Williams-Cox calls for calm amidst protests

By St. Clair Murraine
Outlook staff writer

When City Commissioner Dianne Williams-Cox finally spoke during last Wednesday’s marathon meeting, she pleaded with her peers to help ensure that Tallahassee doesn’t become the next hotspot for fatal protests.

Williams-Cox’s comments came four days after law enforcement officers showed up in riot gear at a protest near the Capitol. Several protestors, mostly members of the Tallahassee Community Action Committee, were arrested.

“We have to embrace this moment and make it a teachable moment,” Williams-Cox said. “We are not Portland. We are not Milwaukee. We are not going to become that.”

Protests over racial injustice in Portland and Milwaukee have become political hot buttons because both cities have nightly clashes between law enforcement and protestors. The backdrop has been looting and fires.

Tallahassee Police Chief Lawrence Revell was giving an update to the board when commissioners and Mayor John Dailey questioned him about the Sept. 5 incident.

Revell was accompanied during the virtual meeting by Leon County Sheriff Walt McNeil, Mark Glass, director of Capitol Police for FDLE, FSU police Chief Terri Brown and State attorney Jack Campbell. Each of the law enforcement agencies was involved in quelling the protest two weekends ago.

City Commissioner Dianne Williams-Cox called on her peers to enter into talks with protesters to bring about change.
Photo by Bob O’Lary

The incident marked the third where law enforcement was called since protesting began in the city over the death of George Floyd in the custody of Minneapolis police officers. Police was on the scene when a red pickup drove through the crowd on May 30 and again on Aug. 29 when a counter-protestor pulled a gun during a skirmish with Black Lives Matter protestors.

Locally protestors have been calling for Revell’s removal and defunding TPD. They also want an overseeing board to monitor law enforcement, along with release of the names of officers involved in three fatal shootings in the city since March.

A grand jury has since cleared the officers, prompting the latest round of protest in the city. As of last Sunday, 19 protestors were charged. 

Campbell told the commission that an investigation into the protestors’ clash with law enforcement is ongoing.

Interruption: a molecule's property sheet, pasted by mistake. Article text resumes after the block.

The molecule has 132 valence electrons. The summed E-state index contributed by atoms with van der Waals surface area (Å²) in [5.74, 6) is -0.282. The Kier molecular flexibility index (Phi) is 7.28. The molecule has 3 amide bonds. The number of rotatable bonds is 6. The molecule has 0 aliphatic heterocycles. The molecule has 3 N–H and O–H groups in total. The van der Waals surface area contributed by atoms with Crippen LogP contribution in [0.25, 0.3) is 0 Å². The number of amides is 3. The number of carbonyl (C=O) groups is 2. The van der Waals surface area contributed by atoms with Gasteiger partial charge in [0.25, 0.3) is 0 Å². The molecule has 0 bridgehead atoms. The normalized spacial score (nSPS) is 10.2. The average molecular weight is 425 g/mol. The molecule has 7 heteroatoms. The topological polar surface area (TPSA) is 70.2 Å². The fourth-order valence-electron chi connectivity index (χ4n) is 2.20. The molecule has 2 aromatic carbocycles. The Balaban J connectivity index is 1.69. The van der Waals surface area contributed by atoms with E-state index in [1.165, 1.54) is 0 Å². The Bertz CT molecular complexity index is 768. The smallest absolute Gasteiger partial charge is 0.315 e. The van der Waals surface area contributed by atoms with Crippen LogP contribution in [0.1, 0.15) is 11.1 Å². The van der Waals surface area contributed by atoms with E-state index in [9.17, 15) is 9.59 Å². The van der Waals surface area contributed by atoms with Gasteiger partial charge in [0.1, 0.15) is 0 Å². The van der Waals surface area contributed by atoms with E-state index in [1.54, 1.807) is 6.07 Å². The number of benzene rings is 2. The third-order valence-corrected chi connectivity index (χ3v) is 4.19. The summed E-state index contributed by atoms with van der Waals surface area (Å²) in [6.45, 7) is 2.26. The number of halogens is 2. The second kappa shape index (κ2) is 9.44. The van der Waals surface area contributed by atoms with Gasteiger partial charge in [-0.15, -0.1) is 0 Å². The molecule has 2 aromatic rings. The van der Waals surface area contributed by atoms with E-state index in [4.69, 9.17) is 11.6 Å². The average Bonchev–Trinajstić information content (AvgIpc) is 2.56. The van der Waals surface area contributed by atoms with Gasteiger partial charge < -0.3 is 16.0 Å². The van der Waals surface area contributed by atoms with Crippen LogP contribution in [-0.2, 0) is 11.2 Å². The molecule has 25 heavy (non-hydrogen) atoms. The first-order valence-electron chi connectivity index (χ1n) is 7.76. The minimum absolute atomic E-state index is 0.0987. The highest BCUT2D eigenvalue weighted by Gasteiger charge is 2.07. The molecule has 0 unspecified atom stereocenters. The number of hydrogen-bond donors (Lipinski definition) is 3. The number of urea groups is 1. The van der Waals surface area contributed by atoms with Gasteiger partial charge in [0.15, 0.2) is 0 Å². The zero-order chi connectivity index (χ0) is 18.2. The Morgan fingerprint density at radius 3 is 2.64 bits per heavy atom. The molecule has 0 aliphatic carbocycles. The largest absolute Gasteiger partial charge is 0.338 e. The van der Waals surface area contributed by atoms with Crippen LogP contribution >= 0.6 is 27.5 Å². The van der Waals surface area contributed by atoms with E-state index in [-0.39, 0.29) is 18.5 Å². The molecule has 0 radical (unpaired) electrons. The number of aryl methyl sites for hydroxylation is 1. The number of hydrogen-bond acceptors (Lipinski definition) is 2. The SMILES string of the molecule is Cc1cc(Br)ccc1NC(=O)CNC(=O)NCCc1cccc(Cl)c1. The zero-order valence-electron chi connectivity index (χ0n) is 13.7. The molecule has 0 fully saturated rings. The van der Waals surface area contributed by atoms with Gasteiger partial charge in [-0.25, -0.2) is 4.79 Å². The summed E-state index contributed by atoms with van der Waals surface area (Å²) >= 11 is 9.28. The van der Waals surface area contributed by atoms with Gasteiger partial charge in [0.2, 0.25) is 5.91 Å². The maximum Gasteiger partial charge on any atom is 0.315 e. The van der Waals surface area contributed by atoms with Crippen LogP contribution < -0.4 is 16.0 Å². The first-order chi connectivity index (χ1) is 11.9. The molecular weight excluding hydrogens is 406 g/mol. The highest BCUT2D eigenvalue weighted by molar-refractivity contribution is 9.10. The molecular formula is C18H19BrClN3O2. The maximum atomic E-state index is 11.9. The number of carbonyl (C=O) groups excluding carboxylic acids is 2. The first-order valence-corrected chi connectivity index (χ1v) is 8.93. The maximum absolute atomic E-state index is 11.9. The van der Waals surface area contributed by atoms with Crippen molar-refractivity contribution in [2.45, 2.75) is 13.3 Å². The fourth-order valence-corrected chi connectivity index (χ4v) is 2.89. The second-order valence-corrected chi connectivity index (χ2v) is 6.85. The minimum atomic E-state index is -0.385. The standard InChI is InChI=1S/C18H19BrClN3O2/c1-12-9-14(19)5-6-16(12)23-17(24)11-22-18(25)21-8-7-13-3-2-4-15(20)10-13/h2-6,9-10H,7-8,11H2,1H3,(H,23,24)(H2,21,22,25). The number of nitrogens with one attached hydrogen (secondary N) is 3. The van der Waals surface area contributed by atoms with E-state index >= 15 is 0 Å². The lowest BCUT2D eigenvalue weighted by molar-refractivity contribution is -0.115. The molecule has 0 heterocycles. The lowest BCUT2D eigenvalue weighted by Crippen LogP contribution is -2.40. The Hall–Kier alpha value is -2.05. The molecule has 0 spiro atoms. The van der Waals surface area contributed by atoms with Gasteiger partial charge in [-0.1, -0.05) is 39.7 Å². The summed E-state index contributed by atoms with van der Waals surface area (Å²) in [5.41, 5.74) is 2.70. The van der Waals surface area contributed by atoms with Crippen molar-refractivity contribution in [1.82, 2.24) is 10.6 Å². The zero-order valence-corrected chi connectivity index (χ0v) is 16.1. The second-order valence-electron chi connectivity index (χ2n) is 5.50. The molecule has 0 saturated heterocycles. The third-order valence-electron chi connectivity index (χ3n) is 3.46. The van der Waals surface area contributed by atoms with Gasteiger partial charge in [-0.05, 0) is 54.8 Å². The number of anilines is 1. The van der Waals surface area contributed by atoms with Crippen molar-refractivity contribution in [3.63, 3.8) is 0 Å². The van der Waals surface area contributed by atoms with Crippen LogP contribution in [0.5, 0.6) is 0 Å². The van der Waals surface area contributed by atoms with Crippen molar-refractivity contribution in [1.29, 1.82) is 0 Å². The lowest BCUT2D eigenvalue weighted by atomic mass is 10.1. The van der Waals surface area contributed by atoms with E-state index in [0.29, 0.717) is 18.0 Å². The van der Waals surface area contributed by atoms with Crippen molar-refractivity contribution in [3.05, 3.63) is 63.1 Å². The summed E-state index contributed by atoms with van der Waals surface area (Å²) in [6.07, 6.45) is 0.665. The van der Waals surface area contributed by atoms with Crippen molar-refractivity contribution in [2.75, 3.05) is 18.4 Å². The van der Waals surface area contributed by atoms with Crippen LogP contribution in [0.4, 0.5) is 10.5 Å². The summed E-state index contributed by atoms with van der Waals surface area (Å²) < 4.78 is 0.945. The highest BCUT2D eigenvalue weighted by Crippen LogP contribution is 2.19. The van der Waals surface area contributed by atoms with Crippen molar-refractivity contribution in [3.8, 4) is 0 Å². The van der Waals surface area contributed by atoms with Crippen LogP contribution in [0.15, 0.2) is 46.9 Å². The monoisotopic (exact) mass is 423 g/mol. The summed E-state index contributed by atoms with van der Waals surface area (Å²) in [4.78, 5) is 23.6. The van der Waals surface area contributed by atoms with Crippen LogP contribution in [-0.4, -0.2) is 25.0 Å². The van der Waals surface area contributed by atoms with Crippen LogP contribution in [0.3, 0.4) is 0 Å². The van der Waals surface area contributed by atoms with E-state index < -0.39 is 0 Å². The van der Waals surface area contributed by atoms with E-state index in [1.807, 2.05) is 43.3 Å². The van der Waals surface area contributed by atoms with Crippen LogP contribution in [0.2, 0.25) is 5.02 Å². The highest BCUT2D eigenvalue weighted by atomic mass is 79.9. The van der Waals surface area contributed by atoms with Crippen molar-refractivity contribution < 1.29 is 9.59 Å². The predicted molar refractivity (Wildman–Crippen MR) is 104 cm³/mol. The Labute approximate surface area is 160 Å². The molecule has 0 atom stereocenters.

“I have to follow the law,” Campbell said. “I don’t get the luxury of deciding which laws I follow and which laws I don’t. I took an oath to enforce the laws of the state of Florida.”

The “show of force” when officers showed up in riot gear wasn’t planned to happen the way it did, Revell told the commission. The unit showed up after protestors assaulted TPD officers, he said.

TPD initially stepped in to prevent the protesting group from blocking traffic, said Revell, adding that law enforcement and the protestors had an understanding that they won’t impede traffic.

The protester disbanded following the arrests, but Revell had to answer why there was a riot force on the scene. 

He explained they were on standby because of the potential of a clash between the protestors and supporters of President Donald Trump who had a planned rally on the same day. That group, which McNeil said, originated in Alachua County, was eventually directed to caravan around Capital Circle.

A few of the Trump supporters, however, ended up on Apalachee Parkway, but didn’t make it to the Capitol, McNeil said.

After hearing details about the incident, Williams-Cox told the commissioners “We can’t just walk away.”

She added “We’ve got young people who have been charged. We can’t control that. That’s in the state attorney’s office, but we have some young people who need to know why what happened happen and what can be done to prevent it in the future.”

She went on to encourage “some conversations and mend some fences.”

To that, Revell responded: “We have to be able to sit down and talk. We have to be able to come together and work together for change.”